It's not too much of a stretch to assume we live in a strange time, but there are plenty of strange stories about early Americans too. From sad tales of intolerance to clownish buffoons, this is not your typical history lesson about colonial America.
This list examines what it was like to live in colonial America, from the weird political landscape to the difficulties of not fitting in the (very stringent) mold. You may not have heard these weird stories about colonial life and American history, but you won't soon forget them.
He could hardly control himself. As a young man in Worcester, MA, John Adams was teaching school and studying law. But he knew he had problems. "He began a lifelong conversation with his internal demons," wrote Joseph J. Ellis in First Family: Abigail and John Adams.
When he was on a roll, he felt his passions made him explode like an "erupting volcano" and his emotions ran like "Lawless Bulls that roar and bluster, defy all Control, and sometimes murder their proper owner." Ellis wrote,
"Whether the source of John's periodic bursts of vanity, insecurity, and sheer explosiveness was mental or physical - there is some scholarly speculation that he had a thyroid imbalance - remains a mystery. There is no question, however, that he was susceptible to swoonish emotional swings, especially when under extreme stress, and he would struggle with this problem throughout his life."
Even though Adams was a great leader, he struggled to keep his emotions in check.
Jemmy Led One Of The First Colonial Slave Rebellions
The Stono Rebellion of 1739 was an uprising that took place in the British colony of South Carolina, led 20 slaves toward Florida, where the Spanish had promised freedom and land to slaves who fled the British.
Margaret Washington of Cornell University speculates on Jemmy, the rebellion's leader: "He may have come from a leadership family in Africa. He had some skills, some cultural skills, that were European. But at the same time, his sense of himself, his sense of identity, his sense of his community, was African."
The Stono Rebellion was the first slave revolt documented in the South. Some believed other slave uprisings were inspired by Stono. Others, however, say the slaves were reacting independently to the same harsh conditions that drove Jemmy and his allies to rebel. Still, in response to the rebellion, South Carolina's legislature quickly enacted the Negro Act in the hopes of disincentivizing slave rebellions. The act penalized and punished masters who abused their slaves, since they felt there was a connection between poor treatment and rebellion, as well as issued a temporary ban on importing slaves. This, however, was because white colonists feared the possibility of a larger African population than European. The act also made it illegal for slaves to learn to read or write.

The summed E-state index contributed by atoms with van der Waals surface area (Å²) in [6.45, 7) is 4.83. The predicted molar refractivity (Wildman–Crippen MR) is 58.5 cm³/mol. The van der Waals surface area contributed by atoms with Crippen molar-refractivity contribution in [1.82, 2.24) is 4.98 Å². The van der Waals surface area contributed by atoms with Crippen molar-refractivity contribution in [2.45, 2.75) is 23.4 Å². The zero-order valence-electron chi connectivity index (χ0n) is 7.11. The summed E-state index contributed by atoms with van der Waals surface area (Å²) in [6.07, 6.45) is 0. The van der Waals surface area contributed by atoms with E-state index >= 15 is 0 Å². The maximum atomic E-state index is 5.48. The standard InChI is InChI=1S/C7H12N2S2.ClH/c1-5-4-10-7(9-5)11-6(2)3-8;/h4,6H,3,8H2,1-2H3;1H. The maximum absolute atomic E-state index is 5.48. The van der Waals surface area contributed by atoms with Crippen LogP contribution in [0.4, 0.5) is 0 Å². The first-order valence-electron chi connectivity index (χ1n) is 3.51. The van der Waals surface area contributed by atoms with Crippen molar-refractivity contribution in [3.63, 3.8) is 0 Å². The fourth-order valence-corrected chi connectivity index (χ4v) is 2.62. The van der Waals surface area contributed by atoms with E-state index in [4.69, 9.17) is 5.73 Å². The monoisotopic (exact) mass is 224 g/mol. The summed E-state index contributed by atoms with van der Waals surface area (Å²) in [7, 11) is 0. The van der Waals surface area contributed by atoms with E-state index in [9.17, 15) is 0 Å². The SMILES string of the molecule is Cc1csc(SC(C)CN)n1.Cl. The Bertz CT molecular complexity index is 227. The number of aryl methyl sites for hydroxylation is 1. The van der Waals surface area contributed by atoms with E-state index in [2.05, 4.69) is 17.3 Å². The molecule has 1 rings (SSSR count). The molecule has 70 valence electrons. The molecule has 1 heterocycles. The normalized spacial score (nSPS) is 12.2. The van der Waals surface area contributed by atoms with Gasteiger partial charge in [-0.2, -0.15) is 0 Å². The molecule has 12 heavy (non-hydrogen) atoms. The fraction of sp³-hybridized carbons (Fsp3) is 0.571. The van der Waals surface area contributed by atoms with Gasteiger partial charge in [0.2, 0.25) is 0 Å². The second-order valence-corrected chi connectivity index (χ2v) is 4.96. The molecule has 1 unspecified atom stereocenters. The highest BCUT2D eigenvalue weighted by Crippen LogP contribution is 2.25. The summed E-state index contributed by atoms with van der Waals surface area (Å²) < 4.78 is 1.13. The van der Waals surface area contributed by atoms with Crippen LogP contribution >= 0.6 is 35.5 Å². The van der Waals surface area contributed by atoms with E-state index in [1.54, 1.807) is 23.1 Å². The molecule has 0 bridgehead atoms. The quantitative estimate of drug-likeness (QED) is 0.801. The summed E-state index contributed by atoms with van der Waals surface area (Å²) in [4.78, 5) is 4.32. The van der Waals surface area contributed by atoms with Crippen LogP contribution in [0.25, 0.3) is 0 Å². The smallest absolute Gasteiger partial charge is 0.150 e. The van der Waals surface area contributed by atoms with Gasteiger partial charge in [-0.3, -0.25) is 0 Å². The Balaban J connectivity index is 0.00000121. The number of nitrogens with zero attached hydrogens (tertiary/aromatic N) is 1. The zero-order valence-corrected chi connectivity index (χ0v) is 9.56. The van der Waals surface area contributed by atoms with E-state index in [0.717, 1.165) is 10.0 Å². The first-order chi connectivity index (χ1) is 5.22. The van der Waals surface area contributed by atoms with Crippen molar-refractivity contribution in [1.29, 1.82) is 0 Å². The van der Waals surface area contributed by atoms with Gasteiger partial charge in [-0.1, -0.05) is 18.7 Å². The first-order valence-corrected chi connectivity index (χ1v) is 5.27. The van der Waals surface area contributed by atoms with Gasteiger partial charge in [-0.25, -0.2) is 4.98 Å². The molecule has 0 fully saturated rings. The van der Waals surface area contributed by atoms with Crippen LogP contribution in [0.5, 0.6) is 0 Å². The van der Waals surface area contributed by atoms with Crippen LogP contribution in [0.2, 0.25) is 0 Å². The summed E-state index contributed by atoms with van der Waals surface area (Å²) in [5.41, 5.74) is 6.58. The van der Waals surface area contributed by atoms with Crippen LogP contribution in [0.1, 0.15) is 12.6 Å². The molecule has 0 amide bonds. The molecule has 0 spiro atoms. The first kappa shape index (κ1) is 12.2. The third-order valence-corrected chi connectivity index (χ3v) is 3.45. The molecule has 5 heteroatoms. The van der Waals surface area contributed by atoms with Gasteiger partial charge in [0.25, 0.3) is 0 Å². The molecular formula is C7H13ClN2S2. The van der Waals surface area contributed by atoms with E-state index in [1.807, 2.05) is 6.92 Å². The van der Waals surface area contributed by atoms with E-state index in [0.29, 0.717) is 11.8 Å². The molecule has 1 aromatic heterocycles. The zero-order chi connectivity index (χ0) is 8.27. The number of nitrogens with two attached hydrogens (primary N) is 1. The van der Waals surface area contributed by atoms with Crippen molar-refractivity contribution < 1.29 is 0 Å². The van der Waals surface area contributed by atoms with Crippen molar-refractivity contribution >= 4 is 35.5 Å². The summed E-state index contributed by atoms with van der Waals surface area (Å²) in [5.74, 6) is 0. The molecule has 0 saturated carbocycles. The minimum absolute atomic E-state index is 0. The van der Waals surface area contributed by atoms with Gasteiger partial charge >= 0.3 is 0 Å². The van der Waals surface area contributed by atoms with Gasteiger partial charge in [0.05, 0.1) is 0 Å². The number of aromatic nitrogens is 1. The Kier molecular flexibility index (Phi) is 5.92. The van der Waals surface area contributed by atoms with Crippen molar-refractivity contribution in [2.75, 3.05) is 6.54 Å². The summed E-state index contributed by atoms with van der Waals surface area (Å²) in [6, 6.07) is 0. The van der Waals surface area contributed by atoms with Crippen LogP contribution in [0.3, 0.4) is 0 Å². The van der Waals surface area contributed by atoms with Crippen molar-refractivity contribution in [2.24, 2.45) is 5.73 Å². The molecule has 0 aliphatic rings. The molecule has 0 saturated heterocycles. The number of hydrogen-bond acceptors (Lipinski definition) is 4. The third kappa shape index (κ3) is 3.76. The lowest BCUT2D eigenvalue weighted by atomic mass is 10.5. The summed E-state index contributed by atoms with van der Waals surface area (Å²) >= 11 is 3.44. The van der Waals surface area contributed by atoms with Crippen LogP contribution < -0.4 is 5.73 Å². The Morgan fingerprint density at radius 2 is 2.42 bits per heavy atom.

William Beadle Killed His Family And Then Himself
Sometimes things aren't what they seem, but sometimes they are. Take the case of William Beadle, a resident of Wethersfield, CT, during the Revolutionary War and the early years of American independence.
Beadle had been a successful merchant but accepted Continental dollars even as they depreciated as demanded by the rebel government. Other merchants were not so patriotic and disobeyed the law to their financial advantage. Continental dollars were at one point worthless, then exchanged for new currency at a rate of 1 percent. That led to Beadle's financial downfall.
During the last year of his life, he seldom spoke to his wife or his four children. Meanwhile, he also developed a curious habit: he never slept without his ax and his carving knife. On a December morning in 1783, Beadle killed his entire family and slit his own throat. It was the first documented mass murder-suicide in the history of the United States.
Even In Colonial Days, Men Did Stupid Things For Love
Alexander White was a young Irish immigrant who came to America in the mid-1700s. He left his hometown of Tyrone on the Emerald Isle and landed in Boston. No sooner had he arrived than he fell in love with a local woman and proposed.
As a new arrival, he had barely enough money to support himself, let alone afford to wed. He decided to solve that problem not through patience and hard work, but through crime. He was working as a ship's mate aboard a cutter and tried to rob his captain when the ship was anchored in Cow Harbor on Long Island. The attempt went bad, however, and White killed the captain during a struggle.
A passenger witnessed the dramatic event and dove off the ship before White could kill him, too. The passenger then hurried to authorities and reported the crime. An arrest, trial, and conviction on charges of piracy and murder followed quickly. White was brought back to Massachusetts where a jury sentenced him to death by hanging in 1784.